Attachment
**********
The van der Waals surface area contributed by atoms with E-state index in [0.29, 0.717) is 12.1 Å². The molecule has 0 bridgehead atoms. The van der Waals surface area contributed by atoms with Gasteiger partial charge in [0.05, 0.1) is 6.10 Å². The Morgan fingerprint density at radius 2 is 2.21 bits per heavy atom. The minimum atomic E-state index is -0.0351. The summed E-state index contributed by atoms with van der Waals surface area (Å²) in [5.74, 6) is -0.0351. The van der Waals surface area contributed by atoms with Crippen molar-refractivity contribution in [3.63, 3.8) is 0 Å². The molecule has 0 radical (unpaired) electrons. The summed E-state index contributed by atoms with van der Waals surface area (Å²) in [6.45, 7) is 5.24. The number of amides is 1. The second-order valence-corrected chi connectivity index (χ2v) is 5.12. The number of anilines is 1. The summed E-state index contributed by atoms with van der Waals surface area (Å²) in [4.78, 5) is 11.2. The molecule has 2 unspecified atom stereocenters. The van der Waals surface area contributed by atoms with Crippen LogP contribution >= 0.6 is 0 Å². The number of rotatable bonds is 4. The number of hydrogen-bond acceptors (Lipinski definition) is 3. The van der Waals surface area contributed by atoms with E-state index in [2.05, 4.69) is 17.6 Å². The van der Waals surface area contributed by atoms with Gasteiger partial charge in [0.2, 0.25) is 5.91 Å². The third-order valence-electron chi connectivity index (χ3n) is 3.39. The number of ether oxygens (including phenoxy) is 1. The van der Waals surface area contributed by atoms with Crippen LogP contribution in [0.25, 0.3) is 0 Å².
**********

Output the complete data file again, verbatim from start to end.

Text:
The van der Waals surface area contributed by atoms with E-state index in [0.29, 0.717) is 12.1 Å². The molecule has 0 bridgehead atoms. The van der Waals surface area contributed by atoms with Gasteiger partial charge in [0.05, 0.1) is 6.10 Å². The Morgan fingerprint density at radius 2 is 2.21 bits per heavy atom. The minimum atomic E-state index is -0.0351. The summed E-state index contributed by atoms with van der Waals surface area (Å²) in [5.74, 6) is -0.0351. The van der Waals surface area contributed by atoms with Crippen molar-refractivity contribution in [3.63, 3.8) is 0 Å². The molecule has 0 radical (unpaired) electrons. The summed E-state index contributed by atoms with van der Waals surface area (Å²) in [6.45, 7) is 5.24. The number of amides is 1. The second-order valence-corrected chi connectivity index (χ2v) is 5.12. The number of anilines is 1. The summed E-state index contributed by atoms with van der Waals surface area (Å²) in [4.78, 5) is 11.2. The molecule has 2 unspecified atom stereocenters. The van der Waals surface area contributed by atoms with Crippen LogP contribution >= 0.6 is 0 Å². The number of rotatable bonds is 4. The number of hydrogen-bond acceptors (Lipinski definition) is 3. The van der Waals surface area contributed by atoms with E-state index in [2.05, 4.69) is 17.6 Å². The van der Waals surface area contributed by atoms with Gasteiger partial charge in [0.2, 0.25) is 5.91 Å². The third-order valence-electron chi connectivity index (χ3n) is 3.39. The number of ether oxygens (including phenoxy) is 1. The van der Waals surface area contributed by atoms with Crippen LogP contribution in [0.25, 0.3) is 0 Å².